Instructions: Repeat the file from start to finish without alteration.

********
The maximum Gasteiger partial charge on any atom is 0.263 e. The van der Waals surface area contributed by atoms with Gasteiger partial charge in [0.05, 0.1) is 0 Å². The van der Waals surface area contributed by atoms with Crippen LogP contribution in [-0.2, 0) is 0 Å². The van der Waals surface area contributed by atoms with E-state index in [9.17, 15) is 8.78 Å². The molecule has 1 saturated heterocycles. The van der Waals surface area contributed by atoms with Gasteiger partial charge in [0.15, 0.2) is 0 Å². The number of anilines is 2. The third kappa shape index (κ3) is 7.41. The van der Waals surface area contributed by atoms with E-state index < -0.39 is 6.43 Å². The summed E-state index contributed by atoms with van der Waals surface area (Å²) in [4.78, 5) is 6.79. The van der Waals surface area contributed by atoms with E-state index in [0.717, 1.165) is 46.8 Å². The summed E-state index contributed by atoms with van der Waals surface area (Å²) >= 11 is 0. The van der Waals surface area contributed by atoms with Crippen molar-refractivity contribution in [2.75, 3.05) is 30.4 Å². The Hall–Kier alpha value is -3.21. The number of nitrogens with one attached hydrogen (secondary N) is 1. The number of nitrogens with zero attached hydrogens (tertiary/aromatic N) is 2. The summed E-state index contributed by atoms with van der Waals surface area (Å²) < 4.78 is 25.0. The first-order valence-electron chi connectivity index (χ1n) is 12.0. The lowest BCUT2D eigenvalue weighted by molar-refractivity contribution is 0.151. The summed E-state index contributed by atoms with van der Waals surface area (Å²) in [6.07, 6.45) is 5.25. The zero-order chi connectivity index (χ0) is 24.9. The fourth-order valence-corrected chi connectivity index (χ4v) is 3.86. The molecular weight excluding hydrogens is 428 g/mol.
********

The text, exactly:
The maximum Gasteiger partial charge on any atom is 0.263 e. The van der Waals surface area contributed by atoms with Gasteiger partial charge in [0.05, 0.1) is 0 Å². The van der Waals surface area contributed by atoms with Crippen LogP contribution in [-0.2, 0) is 0 Å². The van der Waals surface area contributed by atoms with E-state index in [9.17, 15) is 8.78 Å². The molecule has 1 saturated heterocycles. The van der Waals surface area contributed by atoms with Gasteiger partial charge in [0.15, 0.2) is 0 Å². The number of anilines is 2. The third kappa shape index (κ3) is 7.41. The van der Waals surface area contributed by atoms with E-state index < -0.39 is 6.43 Å². The summed E-state index contributed by atoms with van der Waals surface area (Å²) in [4.78, 5) is 6.79. The van der Waals surface area contributed by atoms with E-state index in [0.717, 1.165) is 46.8 Å². The summed E-state index contributed by atoms with van der Waals surface area (Å²) >= 11 is 0. The van der Waals surface area contributed by atoms with Crippen molar-refractivity contribution in [2.75, 3.05) is 30.4 Å². The Hall–Kier alpha value is -3.21. The number of nitrogens with one attached hydrogen (secondary N) is 1. The number of nitrogens with zero attached hydrogens (tertiary/aromatic N) is 2. The summed E-state index contributed by atoms with van der Waals surface area (Å²) < 4.78 is 25.0. The first-order valence-electron chi connectivity index (χ1n) is 12.0. The lowest BCUT2D eigenvalue weighted by molar-refractivity contribution is 0.151. The summed E-state index contributed by atoms with van der Waals surface area (Å²) in [6.07, 6.45) is 5.25. The zero-order chi connectivity index (χ0) is 24.9. The fourth-order valence-corrected chi connectivity index (χ4v) is 3.86. The molecular weight excluding hydrogens is 428 g/mol.